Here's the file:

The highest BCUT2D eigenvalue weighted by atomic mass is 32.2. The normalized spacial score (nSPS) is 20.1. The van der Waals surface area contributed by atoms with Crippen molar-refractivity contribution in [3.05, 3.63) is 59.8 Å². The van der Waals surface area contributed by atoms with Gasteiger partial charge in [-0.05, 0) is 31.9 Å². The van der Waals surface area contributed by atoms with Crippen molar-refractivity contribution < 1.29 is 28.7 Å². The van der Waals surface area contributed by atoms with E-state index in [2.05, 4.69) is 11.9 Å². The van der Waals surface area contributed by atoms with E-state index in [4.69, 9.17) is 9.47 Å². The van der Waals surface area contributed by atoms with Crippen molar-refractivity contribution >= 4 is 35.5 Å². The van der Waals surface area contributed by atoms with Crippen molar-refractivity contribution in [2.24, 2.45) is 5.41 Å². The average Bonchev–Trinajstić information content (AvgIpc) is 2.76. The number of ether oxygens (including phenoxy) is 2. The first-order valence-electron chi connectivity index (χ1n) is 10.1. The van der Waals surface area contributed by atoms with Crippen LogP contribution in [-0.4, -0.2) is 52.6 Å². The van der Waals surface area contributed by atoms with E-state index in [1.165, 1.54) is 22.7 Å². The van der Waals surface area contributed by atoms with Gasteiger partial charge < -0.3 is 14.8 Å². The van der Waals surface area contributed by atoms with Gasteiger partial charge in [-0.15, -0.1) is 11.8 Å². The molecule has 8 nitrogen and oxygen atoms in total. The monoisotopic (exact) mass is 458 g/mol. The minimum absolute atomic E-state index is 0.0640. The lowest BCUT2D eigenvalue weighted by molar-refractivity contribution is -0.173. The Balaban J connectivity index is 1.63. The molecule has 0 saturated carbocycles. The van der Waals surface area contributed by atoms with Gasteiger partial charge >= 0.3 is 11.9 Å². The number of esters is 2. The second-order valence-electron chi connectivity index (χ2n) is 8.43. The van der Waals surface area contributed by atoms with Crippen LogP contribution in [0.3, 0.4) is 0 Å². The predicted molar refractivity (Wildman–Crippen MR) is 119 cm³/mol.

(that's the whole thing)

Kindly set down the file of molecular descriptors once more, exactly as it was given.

The highest BCUT2D eigenvalue weighted by atomic mass is 32.2. The normalized spacial score (nSPS) is 20.1. The van der Waals surface area contributed by atoms with Crippen molar-refractivity contribution in [3.05, 3.63) is 59.8 Å². The van der Waals surface area contributed by atoms with Gasteiger partial charge in [-0.05, 0) is 31.9 Å². The van der Waals surface area contributed by atoms with Crippen molar-refractivity contribution < 1.29 is 28.7 Å². The van der Waals surface area contributed by atoms with E-state index in [2.05, 4.69) is 11.9 Å². The van der Waals surface area contributed by atoms with E-state index in [4.69, 9.17) is 9.47 Å². The van der Waals surface area contributed by atoms with Crippen molar-refractivity contribution >= 4 is 35.5 Å². The van der Waals surface area contributed by atoms with Crippen molar-refractivity contribution in [2.24, 2.45) is 5.41 Å². The average Bonchev–Trinajstić information content (AvgIpc) is 2.76. The number of ether oxygens (including phenoxy) is 2. The first-order valence-electron chi connectivity index (χ1n) is 10.1. The van der Waals surface area contributed by atoms with Crippen LogP contribution in [-0.4, -0.2) is 52.6 Å². The van der Waals surface area contributed by atoms with E-state index in [1.165, 1.54) is 22.7 Å². The van der Waals surface area contributed by atoms with Gasteiger partial charge < -0.3 is 14.8 Å². The van der Waals surface area contributed by atoms with Gasteiger partial charge in [-0.15, -0.1) is 11.8 Å². The molecule has 8 nitrogen and oxygen atoms in total. The monoisotopic (exact) mass is 458 g/mol. The minimum absolute atomic E-state index is 0.0640. The lowest BCUT2D eigenvalue weighted by molar-refractivity contribution is -0.173. The Balaban J connectivity index is 1.63. The molecule has 0 saturated carbocycles. The van der Waals surface area contributed by atoms with Gasteiger partial charge >= 0.3 is 11.9 Å². The number of esters is 2. The second-order valence-electron chi connectivity index (χ2n) is 8.43. The van der Waals surface area contributed by atoms with Crippen LogP contribution in [0.3, 0.4) is 0 Å². The predicted molar refractivity (Wildman–Crippen MR) is 119 cm³/mol.